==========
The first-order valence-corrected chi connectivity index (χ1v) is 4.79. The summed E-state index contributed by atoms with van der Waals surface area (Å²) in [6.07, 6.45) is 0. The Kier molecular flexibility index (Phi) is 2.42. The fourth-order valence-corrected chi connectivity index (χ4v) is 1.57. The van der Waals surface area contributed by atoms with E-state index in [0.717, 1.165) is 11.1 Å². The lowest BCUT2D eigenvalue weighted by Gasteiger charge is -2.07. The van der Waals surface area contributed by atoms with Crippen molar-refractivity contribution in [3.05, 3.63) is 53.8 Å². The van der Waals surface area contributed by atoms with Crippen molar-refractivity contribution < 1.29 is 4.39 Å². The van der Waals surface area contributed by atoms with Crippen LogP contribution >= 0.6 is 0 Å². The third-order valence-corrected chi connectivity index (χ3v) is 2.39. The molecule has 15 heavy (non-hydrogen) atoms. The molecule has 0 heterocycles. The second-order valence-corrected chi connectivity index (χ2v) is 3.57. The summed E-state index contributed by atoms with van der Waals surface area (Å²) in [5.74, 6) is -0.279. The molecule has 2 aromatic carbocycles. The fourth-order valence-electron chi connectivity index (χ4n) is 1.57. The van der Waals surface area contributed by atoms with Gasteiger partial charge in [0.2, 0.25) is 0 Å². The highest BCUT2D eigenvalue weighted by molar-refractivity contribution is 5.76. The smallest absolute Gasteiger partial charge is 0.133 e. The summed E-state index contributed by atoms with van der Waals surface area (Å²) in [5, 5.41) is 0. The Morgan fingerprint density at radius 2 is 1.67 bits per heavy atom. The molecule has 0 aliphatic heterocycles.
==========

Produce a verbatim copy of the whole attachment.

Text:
The first-order valence-corrected chi connectivity index (χ1v) is 4.79. The summed E-state index contributed by atoms with van der Waals surface area (Å²) in [6.07, 6.45) is 0. The Kier molecular flexibility index (Phi) is 2.42. The fourth-order valence-corrected chi connectivity index (χ4v) is 1.57. The van der Waals surface area contributed by atoms with E-state index in [0.717, 1.165) is 11.1 Å². The lowest BCUT2D eigenvalue weighted by Gasteiger charge is -2.07. The van der Waals surface area contributed by atoms with Crippen molar-refractivity contribution in [3.05, 3.63) is 53.8 Å². The van der Waals surface area contributed by atoms with Crippen molar-refractivity contribution < 1.29 is 4.39 Å². The van der Waals surface area contributed by atoms with Crippen LogP contribution >= 0.6 is 0 Å². The third-order valence-corrected chi connectivity index (χ3v) is 2.39. The molecule has 15 heavy (non-hydrogen) atoms. The molecule has 0 heterocycles. The second-order valence-corrected chi connectivity index (χ2v) is 3.57. The summed E-state index contributed by atoms with van der Waals surface area (Å²) in [5.74, 6) is -0.279. The molecule has 2 aromatic carbocycles. The fourth-order valence-electron chi connectivity index (χ4n) is 1.57. The van der Waals surface area contributed by atoms with Gasteiger partial charge in [0.2, 0.25) is 0 Å². The highest BCUT2D eigenvalue weighted by molar-refractivity contribution is 5.76. The smallest absolute Gasteiger partial charge is 0.133 e. The summed E-state index contributed by atoms with van der Waals surface area (Å²) in [5, 5.41) is 0. The Morgan fingerprint density at radius 2 is 1.67 bits per heavy atom. The molecule has 0 aliphatic heterocycles.